When the Earth's Magnetic Field Flips
When the alternative science community began predicting a global apocalypse in 2012, some placed the blame on an expected reversal of the polarity of Earth's magnetic field. This, they said, would cause unprecedented superstorms, volcanoes, and earthquakes, and would put an end to human civilization as we know it.
The newspaper Salem News said:
The metaphysics and pseudoscience website Gaia claims that recent dolphin and whale beachings were caused by an imminent pole reversal, which causes "great disruptions for life on our planet" (but not to worry, they offer a paid video called "Flower of Life" promising to yoga you out of this mess).
InfoWars says "Scientists are baffled" by an impending field reversal, and warns:
The police state conspiracy website Natural News trumpeted the headline "Earth's magnetic pole shift unleashing poisonous space clouds linked to mysterious bird deaths", and advises the following steps in preparation for the magnetic pole reversal:
It's like you're going to need to start fighting zombies tomorrow. Are these steps truly the most rational response to the idea of a magnetic pole reversal? Today we're going to see if the possibility of a magnetic pole reversal is actually a threat you need to worry about.
A good starting point in this discussion is to examine exactly what the Earth's magnetic field is, and how and why it exists. Much of this is probably familiar to many of you, but a basic review can do no harm. We know that compasses point generally north, or close to it. The reason is that the whole planet Earth is like a gigantic bar magnet with one pole at the top and the other at the bottom. The reason for this is that the Earth's interior is mostly molten iron, which is rolling and churning with convective and other forces. These flows are governed by many different influences, including inertia, pressure gradients, buoyancy, viscosity, and thermodynamics. And since the Earth is rotating, the Coriolis effect attempts to force these currents to spiral, which results in the flows lining up with one another to be more-or-less vertical within the Earth's interior. All this movement of liquid iron creates electrical currents, and that Coriolis-induced vertical alignment of the flow turns the whole planet into one enormous north-south oriented electromagnet. This whole self-sustaining system is called the geodynamo, and it's governed by a science called dynamo theory. There's quite a bit of entropy in the system, of course, so the magnetic pole is not always perfectly parallel with the Earth's axis of rotation, and this is why the magnetic poles are generally near the geographic poles but not necessarily spot on. Currently the north magnetic pole is in the Arctic Ocean about 3.5 degrees of latitude south of the actual north pole, and moving about 55 kilometers a year toward Siberia.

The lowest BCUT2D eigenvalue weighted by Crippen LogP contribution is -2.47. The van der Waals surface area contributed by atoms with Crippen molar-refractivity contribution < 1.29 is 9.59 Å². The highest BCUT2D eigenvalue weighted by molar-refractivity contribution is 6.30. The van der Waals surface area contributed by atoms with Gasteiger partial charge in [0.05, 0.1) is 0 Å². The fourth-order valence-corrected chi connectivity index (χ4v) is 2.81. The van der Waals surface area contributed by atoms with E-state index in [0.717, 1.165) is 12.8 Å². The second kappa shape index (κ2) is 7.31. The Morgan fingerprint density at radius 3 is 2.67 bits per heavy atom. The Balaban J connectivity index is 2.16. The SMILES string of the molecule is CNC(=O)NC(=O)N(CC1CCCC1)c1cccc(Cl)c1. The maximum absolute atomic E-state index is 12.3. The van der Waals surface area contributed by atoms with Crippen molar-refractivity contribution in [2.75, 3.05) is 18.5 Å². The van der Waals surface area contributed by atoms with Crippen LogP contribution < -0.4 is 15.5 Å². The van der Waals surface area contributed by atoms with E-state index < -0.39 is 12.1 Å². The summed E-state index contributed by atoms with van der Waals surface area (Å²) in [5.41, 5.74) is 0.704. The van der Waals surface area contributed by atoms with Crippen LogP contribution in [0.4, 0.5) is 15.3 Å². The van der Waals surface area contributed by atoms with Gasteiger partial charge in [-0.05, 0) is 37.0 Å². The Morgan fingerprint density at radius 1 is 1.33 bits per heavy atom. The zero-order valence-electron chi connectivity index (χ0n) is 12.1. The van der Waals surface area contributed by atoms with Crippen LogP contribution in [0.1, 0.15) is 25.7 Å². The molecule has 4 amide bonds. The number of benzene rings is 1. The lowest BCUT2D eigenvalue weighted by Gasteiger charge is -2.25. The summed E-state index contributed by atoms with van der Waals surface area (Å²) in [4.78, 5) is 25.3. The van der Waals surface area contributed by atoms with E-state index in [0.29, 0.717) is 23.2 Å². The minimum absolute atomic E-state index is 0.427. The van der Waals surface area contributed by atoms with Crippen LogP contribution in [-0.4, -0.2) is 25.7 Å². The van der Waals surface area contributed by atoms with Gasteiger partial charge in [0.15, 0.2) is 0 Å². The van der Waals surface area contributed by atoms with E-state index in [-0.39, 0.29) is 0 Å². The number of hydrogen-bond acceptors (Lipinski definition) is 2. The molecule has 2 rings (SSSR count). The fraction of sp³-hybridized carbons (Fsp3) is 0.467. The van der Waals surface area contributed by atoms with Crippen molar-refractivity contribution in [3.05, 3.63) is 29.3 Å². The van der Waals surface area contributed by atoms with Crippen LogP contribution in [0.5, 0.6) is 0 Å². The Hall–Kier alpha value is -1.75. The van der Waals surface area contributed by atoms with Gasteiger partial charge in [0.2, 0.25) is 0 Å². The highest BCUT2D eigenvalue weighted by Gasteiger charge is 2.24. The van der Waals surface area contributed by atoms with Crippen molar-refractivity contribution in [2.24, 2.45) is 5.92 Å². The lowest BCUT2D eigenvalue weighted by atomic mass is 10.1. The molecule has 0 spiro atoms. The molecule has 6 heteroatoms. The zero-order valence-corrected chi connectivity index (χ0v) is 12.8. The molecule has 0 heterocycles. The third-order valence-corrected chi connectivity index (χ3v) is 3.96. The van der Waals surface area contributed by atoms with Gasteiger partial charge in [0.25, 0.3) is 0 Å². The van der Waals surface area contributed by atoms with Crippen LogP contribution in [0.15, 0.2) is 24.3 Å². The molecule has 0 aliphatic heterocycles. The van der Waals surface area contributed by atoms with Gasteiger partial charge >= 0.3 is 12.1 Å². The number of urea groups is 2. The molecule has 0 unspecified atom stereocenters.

Fun fact: Although we call it the magnetic north pole, we do so because it's located in the northern hemisphere. Magnetically, it's actually a south pole, which is why it attracts the north pole of your compass's magnet.
So what about these reversals of the polarity? It doesn't mean that the flow of molten iron all comes to a stop, and then reverses. Among all of these many convective currents, with varying densities of magma, varying temperatures, and all straining against the Coriolis forces, occasionally the system stumbles and goes into a chaotic tumble. It's a slow-motion train wreck of turbulence that takes thousands of years: currents colliding and twisting around each other, until they finally resume their orderly vertical flow. Half the time — like a random flip of a coin — the newly formed alignment of currents is in the opposite direction of what it was before. The electromagnet has been reversed.
That's what happens and how it happens, but it still leaves a lot of questions. First of all, how do we know this? We know it because of the geological record. The single most extensive record of paleomagnetic activity is the Mid-Atlantic Ridge, which is constantly spreading open, bringing up fresh lava which flows out over the seabed. Ferrous minerals in this lava align themselves with the Earth's magnetic field, and as soon as that lava cools and solidifies, it leaves an indelible record of the magnetic field's strength and direction, while simultaneously telling us its age. This type of measurement is called magnetostratigraphy. The Mid-Atlantic Ridge gives us a 40,000-km long detailed, calibrated, and indexed magnetostratigraphic history of the Earth's magnetic field. This record is corroborated by all the other places on Earth where we take the same measurements, many of which give us even better fidelity of data. By simply taking core samples, we know when and how often the Earth's magnet field has reversed, how long each reversal has taken, and what the magnetic field looked like during those reversals. There's no guesswork involved; the record is right there, frozen in stone.
We can also see what happens to the Earth's magnetic field during these multi-thousand-year turbulent reversals. Much like what would happen if you cut a bar magnet into segments and jumbled them about, the main north and south poles lost their intensity as other poles appeared around the globe. It's all very slow, very gradual, as all that turbulence takes place underfoot; but from the perspective of the surface-dwelling compass owner, all that could be perceived was that poles would gradually appear in different places, move about over centuries or millennia, then lose their intensity; many of them, at different polarities and random points all around the planet. And then, eventually, a strong northern and southern pole emerge victorious as the others all fade away. This is what the record in the rock tells us has happened, and the activity also matches what our mathematical modeling shows. Simulations in computational fluid dynamics accurately illustrate this deviously complex shattering and rebuilding of the geodynamo.